Fig 3 shows that the sphenoparietal type is a sutural pattern in which the sphenoid and parietal bones are in direct contact, preventing the frontal and temporal bones making contact with one another.
RESULT: Sphenoparietal type of pterion accounted 86.
DISCUSSION: In primate evolution, the anterosuperior segment of the squamous part of the temporal bone of lower primates became detached from its parent and incorporated into the posterosuperior angle of the greater wing of the sphenoid bone of humans, thereby changing the pterion pattern from the frontotemporal type of nonhuman primates to the sphenoparietal type of humans (9).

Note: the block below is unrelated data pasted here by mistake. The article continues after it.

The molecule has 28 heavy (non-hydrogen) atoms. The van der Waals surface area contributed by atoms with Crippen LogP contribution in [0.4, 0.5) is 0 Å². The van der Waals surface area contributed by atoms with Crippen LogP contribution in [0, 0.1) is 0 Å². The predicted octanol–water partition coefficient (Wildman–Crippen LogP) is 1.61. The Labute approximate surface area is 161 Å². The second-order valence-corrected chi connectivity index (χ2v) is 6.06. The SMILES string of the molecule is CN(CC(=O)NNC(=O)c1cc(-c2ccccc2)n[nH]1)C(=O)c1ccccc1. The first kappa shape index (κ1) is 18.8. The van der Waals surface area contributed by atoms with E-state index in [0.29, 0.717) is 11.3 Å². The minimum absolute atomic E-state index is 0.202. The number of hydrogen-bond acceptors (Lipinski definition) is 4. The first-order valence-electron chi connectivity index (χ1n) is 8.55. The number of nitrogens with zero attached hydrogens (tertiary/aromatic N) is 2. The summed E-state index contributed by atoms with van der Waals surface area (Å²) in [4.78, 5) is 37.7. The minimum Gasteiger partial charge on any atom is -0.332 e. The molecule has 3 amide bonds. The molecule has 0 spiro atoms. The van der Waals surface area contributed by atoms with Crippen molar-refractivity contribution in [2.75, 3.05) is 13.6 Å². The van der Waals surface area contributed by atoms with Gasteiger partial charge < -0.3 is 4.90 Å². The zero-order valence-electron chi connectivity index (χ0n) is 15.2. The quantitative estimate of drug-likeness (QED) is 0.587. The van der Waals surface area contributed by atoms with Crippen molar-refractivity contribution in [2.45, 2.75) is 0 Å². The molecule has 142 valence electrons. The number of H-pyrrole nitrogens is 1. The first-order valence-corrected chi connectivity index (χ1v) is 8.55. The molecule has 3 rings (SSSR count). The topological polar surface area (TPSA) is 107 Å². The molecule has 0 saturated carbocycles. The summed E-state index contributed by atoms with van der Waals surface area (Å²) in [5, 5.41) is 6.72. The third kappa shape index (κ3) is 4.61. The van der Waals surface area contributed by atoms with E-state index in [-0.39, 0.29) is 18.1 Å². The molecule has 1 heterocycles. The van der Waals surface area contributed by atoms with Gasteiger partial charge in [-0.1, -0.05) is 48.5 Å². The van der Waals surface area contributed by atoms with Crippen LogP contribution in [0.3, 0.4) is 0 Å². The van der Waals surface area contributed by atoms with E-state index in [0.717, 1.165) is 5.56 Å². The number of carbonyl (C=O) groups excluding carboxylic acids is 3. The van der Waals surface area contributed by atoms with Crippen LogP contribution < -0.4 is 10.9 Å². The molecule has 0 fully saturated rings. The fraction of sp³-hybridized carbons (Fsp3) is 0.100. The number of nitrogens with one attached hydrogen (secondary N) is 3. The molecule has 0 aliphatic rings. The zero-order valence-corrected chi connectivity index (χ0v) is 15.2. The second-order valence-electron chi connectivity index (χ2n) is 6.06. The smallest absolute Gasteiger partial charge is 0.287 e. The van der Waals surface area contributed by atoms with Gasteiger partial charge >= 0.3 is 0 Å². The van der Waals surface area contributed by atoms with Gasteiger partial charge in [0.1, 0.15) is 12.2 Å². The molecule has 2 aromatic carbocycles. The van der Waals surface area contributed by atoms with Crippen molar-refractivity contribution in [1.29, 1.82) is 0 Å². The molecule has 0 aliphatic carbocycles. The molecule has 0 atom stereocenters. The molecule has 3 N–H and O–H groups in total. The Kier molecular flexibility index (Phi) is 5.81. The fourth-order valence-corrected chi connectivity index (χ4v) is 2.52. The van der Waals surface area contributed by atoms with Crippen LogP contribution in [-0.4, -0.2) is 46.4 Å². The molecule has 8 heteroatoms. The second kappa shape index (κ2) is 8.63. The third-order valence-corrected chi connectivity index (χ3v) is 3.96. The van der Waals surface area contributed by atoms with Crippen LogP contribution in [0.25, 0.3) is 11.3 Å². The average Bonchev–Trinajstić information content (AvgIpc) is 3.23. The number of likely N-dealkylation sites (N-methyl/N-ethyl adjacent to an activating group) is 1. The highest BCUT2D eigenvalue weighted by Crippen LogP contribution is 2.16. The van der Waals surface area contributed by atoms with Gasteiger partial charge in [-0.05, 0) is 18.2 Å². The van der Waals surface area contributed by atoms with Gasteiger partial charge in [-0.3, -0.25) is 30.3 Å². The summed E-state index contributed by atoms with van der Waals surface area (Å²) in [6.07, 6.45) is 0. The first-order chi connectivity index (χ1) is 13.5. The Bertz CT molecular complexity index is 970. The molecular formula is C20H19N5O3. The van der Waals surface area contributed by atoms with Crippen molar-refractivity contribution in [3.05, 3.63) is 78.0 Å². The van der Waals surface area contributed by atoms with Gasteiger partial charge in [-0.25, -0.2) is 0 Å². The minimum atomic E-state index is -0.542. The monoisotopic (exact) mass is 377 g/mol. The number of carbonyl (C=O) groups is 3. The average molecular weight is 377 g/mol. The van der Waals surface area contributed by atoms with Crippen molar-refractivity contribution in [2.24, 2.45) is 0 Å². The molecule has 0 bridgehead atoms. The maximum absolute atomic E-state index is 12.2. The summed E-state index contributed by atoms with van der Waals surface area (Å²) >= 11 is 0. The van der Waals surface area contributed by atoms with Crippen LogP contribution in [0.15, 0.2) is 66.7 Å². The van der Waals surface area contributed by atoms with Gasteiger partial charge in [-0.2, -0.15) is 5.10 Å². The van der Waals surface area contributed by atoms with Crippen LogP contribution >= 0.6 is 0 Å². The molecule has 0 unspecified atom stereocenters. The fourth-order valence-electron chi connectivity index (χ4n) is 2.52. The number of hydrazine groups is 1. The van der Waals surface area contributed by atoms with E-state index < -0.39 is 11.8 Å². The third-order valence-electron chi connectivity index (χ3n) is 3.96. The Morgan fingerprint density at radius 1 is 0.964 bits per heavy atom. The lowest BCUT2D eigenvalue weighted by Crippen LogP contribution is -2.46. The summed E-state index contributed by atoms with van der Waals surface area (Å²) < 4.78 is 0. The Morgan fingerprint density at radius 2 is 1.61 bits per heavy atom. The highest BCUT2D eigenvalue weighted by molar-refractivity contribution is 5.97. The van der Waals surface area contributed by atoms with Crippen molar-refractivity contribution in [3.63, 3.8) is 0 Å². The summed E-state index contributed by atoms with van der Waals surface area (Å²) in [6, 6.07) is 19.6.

Sphenoparietal type of pterion is most common in all the regions.
79% which was mostly associated with sphenoparietal type (10,17).